The depth and overall excellence of the winning projects across the board is exceptionally interesting for an almost four-decades-old design awards show that was inherited by the LABC eight years ago. Since then, organizers and juries from diverse backgrounds have focused on making it a team-focused award that looked at the unique three-way collaboration between architects, developers, and owners. "We're filling a gap," when compared to other shows that strictly award architectural process, said LABC president Mary Leslie. "What matters to us is sustainability, magnitude, and civic impact." What's interesting, however, is that many of the same projects are sure to be lauded again at AIA Los Angeles' awards in a few weeks. If civic-mindedness is now synonymous with cutting-edge design in Los Angeles, let's hope that it's as Eric Owen Moss put it: "We've Only Just Begun."
View a slideshow of all 29 winners here.
Correction: An earlier version of this article said the awards were in their 49th year. AN regrets the error.
New York architect Markus Dochantschi, principal of StudioMDA, has a plum project. His firm is working pro bono with a Malawian architect to design the Raising Malawi School for Girls. The boarding school is a project of Raising Malawi, a charity founded in 2006 by the unlikely duo of pop icon Madonna and rabbi and kabbalist Michael Berg to help the two million orphaned children of the impoverished southeast African country. We hear that the school will have no religious affiliation, but instead will be based on the British system, such as those that Madge’s offspring, Lourdes and Rocco, attend.
Mint Julep With That Pink Slip?
It’s not all death rattles and pink slips, just mostly. We were sad to learn that Gensler is closing its Wall Street office and moving survivors to Midtown. This isn’t firm-wide shrinkage, though. By all accounts, San Francisco and Dallas, to name only two of Gensler’s 31 offices, are in good shape. Speaking of Dallas, the town seems recession-proof, at least compared to the east and west coasts. HKS, architect for the new Dallas Cowboys stadium, is thriving. Elsewhere, New Orleans–based Perez, APC, is said to be in good shape, and ditto for Brown Chambless Architects in Montgomery, AL. Anyway, some firms seem to be booming, possibly because so much misery is concentrated in New York. Can it be true that the New York office of global biggie BBG/BBGM has defenestrated 75 percent of its employees from the 25th floor of the Empire State Building and is down to two projects, leaving it too poor to buy a vowel? Is it also true that CetraRuddy is staying alive doing small lobby renovations and storage spaces? We hope everyone will rebound soon, but for now the Big Apple has been rebranded as The City With No Pity.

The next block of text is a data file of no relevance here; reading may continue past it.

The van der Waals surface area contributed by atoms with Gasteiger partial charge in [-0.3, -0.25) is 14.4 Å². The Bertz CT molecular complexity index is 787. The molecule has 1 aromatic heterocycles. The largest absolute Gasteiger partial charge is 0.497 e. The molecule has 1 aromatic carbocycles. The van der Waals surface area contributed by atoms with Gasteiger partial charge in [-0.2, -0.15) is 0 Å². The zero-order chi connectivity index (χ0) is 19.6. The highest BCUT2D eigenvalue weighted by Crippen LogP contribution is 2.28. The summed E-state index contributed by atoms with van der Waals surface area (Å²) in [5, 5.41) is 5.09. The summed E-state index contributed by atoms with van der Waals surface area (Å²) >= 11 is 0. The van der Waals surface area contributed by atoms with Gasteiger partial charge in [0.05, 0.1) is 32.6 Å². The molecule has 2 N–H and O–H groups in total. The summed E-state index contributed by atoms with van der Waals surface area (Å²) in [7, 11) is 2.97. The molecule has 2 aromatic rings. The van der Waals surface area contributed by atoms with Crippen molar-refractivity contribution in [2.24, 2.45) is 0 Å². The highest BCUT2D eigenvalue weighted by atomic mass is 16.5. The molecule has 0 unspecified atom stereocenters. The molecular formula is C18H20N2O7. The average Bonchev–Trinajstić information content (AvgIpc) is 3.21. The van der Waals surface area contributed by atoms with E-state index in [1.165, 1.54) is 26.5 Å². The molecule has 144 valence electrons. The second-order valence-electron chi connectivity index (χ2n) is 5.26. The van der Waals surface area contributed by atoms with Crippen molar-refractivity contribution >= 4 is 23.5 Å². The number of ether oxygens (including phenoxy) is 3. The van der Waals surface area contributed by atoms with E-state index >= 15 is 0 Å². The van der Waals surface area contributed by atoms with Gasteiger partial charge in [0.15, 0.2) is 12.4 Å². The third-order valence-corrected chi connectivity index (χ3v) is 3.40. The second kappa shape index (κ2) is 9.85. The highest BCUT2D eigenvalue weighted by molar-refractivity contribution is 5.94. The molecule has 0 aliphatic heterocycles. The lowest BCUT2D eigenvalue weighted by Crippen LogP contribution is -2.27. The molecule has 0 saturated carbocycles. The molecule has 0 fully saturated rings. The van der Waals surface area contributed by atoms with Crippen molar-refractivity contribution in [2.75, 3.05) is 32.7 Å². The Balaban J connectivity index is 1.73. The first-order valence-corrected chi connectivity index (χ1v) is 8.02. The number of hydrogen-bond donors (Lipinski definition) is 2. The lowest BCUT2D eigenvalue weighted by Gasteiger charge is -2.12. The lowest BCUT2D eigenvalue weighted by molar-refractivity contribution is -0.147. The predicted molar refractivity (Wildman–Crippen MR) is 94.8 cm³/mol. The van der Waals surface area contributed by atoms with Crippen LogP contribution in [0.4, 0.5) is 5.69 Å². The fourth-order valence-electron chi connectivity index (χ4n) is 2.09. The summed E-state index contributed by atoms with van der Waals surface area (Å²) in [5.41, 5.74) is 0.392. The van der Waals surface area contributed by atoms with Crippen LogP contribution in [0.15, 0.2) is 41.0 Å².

The Knock-Off Artists
What Manhattan architecture firm thinks it’s all right to ask a local manufacturer to spend months designing and detailing a custom curtain wall, then rolls up the drawings, specifications, and shop drawings and sends them to China for a cheaper, second-rate copy? We can’t wait to see how the inferior knockoff holds up in the unfriendly New York elements. Hint: The building is under construction in the Way West Village, and that’s all we’re saying at the moment. In future posts, we’ll refer to this firm as the Willful Infringers.
Send pints of bourbon and subpoenas to firstname.lastname@example.org
After years of nomadic existence LA’s A+D Museum, created in 2001 to “celebrate and promote an awareness of architecture and design,” is finally getting its own home, at 6032 Wilshire Boulevard, right across the street from the Broad Contemporary Art Museum (BCAM) on LA’s Museum Row. The museum signed a six-year lease (with an additional five-year option) for its ground-floor space on April 17, and plans to occupy it in September. It left its former location on 5900 Wilshire—about two blocks east of the new space—on April 20.
Since its founding the A+D has bounced around LA, occupying locations donated by philanthropists like developer Ira Yellin, who gave the museum its first facility in Downtown LA’s Bradbury Building in 2001. It then moved to Santa Monica (2003), to West Hollywood (2003-2005), and finally to its most recent location in Miracle Mile (2006-2009), a large space donated by developer Wayne Ratkovich.
The new venue is on the ground floor of a small midcentury office building, and will be fronted by large storefront windows and bright signage that will welcome the public more immediately than the museum's most recent, set-back site. Design work for the raw, minimal space will be donated by Richard Meier & Partners and by Gensler. The builder has not yet been determined. Once the buildout is complete the museum will measure 4,800 square feet, including a 3,500-square-foot main gallery as well as room for offices, conference rooms, and project storage.
"We see this as our next big step,” said A+D’s president, the architect Stephen Kanner, who stressed the museum’s desire all along to stay in the Museum Row area, near major museums like the LA County Museum of Art, BCAM, the La Brea Tar Pits, and the California Craft & Folk Museum. “This will allow us to have a broader outreach and to have more shows because of the new stable location,” he said. Kanner added that the museum has been fundraising through top architects and designers in the city over the last nine months. The museum will announce several top donors at its fall fundraiser, he added.